Still, too many people confuse the two. The project team is rarely aware of the business’ intentions, acknowledging only the products that need to be delivered. When asked for the project’s objective, the team’s answer would probably be a list of features planned for development.
The software is only a deliverable, a tangible product, it’s not the reason why this project got a green light in the first place.
On the other hand, the customer will judge the project’s success in terms of the expected outcome that was the intention of launching the project in the first place; not the results of the team’s work.
Sometimes it is simply impossible to achieve the desired business objective by implementing and using the designed product. It can result in the frustration of both parties – the team won’t get the appreciation they deserve, and customers won’t get what they were hoping for.
So what should you do in order to ensure the alignment of deliverables and objectives?
See also: 5 secrets of a Project Manager to improve your work with developers
Discover and define
Among the IT industry companies, there is a visible trend of paying more and more attention to the business analysis, and when it comes to the product itself – putting more emphasis on the User Experience design.
The former allows to define the organization’s needs and recommends possible solutions that will deliver value to stakeholders. The latter ensures that the designed product will be adjusted to the end users’ needs, and maximizes the overall benefits of exploiting it.
It is obvious that companies know their business better than anyone else. Although, it is very dangerous to assume that management always has all the answers, especially when it comes to the needs of their customers or even their own. It is not hard to find an organization with the already-existing idea of the desired product that turns down any major suggestions because they could distort the company’s vision of the product.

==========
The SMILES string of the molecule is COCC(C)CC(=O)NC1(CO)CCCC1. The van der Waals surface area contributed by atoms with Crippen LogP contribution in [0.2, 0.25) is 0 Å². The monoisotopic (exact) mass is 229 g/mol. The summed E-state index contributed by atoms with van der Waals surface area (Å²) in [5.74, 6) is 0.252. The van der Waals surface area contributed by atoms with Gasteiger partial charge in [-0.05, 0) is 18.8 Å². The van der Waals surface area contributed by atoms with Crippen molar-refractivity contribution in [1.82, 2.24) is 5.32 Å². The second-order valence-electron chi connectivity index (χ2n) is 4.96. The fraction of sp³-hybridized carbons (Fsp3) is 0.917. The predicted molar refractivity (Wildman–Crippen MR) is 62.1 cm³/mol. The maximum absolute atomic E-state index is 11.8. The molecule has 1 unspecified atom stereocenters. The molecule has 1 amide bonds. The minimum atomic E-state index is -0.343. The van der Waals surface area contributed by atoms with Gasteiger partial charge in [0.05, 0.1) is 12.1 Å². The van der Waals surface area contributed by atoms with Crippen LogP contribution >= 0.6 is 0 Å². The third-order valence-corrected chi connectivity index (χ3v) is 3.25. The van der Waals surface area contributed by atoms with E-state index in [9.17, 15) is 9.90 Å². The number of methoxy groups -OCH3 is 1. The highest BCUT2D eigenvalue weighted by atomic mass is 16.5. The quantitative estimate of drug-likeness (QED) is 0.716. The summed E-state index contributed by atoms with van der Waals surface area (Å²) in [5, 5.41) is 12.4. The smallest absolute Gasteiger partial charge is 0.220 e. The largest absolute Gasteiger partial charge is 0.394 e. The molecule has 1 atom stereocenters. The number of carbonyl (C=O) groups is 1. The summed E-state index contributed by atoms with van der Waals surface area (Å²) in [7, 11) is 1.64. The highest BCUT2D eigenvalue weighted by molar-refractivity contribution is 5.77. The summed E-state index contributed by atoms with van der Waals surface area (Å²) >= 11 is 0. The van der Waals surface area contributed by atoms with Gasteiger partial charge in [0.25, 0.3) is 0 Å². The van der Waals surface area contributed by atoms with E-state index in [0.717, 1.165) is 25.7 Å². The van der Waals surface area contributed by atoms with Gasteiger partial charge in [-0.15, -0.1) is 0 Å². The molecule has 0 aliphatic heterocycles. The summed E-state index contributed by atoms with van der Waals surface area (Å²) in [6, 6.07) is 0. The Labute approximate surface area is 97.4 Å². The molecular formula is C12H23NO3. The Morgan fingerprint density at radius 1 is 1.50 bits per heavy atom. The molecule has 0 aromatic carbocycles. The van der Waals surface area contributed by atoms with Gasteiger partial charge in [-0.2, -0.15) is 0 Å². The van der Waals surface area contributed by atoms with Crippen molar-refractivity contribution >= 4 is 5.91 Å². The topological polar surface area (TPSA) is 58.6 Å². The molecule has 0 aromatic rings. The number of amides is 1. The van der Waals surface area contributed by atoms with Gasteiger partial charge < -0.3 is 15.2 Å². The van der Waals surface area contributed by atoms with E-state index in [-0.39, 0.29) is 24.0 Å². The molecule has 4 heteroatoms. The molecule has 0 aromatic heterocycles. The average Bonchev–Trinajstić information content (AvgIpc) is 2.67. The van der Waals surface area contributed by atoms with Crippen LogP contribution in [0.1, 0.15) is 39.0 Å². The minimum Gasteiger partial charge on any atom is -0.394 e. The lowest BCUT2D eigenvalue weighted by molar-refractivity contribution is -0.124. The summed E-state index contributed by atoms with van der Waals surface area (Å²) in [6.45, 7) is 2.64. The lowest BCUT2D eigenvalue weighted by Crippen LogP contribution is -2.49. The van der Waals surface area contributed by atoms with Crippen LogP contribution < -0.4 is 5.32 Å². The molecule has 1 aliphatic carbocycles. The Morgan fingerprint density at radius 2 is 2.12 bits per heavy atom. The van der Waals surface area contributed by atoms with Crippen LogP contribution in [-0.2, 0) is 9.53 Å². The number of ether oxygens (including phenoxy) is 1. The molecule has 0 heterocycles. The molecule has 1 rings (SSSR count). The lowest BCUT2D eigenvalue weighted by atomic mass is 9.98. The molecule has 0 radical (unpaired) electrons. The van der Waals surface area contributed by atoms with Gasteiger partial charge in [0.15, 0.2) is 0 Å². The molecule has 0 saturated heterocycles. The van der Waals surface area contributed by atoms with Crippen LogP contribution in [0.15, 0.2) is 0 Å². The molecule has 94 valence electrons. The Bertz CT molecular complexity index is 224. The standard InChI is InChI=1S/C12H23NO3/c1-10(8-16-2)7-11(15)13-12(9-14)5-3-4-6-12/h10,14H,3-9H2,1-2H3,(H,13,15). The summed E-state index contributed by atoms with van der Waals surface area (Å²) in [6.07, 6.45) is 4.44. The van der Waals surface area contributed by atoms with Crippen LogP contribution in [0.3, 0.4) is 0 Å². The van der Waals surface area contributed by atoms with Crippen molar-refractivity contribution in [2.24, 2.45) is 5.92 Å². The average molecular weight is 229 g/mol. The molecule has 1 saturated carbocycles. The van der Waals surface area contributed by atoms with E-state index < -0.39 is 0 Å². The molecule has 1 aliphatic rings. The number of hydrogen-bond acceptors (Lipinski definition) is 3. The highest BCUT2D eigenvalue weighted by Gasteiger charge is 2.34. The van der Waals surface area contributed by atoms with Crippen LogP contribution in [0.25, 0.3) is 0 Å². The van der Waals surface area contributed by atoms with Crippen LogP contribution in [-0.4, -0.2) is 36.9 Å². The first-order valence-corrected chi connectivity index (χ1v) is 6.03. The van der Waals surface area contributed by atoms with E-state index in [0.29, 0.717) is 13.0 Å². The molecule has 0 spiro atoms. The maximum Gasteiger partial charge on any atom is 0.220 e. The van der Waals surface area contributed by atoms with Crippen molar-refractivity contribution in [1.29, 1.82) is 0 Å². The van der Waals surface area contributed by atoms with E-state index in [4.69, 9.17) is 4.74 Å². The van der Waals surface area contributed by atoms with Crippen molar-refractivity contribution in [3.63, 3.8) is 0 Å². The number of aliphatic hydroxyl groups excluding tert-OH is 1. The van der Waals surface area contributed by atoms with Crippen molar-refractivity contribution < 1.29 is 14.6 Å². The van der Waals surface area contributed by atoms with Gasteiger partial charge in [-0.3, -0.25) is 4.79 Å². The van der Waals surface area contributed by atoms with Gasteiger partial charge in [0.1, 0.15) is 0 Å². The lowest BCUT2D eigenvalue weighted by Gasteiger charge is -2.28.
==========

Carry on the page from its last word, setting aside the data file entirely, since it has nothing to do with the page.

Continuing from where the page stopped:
This is why product owners and managers often skip the analysis part of a project and get the product they imagined as soon as possible.
Whatever you do, surround yourself with smart people who may have some good insights or constructive criticisms. It is worth confronting your idea with someone from the outside, who has nothing to do with the project whatsoever. Especially if they can provide you with some fresh ideas or notice something that everyone else has missed before.
This is why more and more large organizations decide to use the services of outsourcing consulting companies that help them understand the needs of all parties involved in a project and properly address them.
Value of a solid (IT) partner
This is one of the main ideas behind The Software House. We provide you with complex services and assistance throughout the whole project. Even though our main strength is top-notch software development, we are aware of the importance of properly defined deliverables that align with the company’s objectives.
We are willing to help you get there through dedicated workshops with our specialists, business analysts and user experience designers.
Even after the project is done, we lean towards keeping a long-term relationship and provide you with professional support whenever you need it.
See also: Why do you need Quality Assurance engineer?
At the end of the day – we’re here to assist you!
With dozens of successful IT projects in our award-winning portfolio, The Software House is there to assist you and your company. We know you’d rather see your unique idea executed correctly.
You have one chance to launch it, so don’t miss out on your once-in-a-lifetime opportunity.
In case of an emergency: contact us! 😎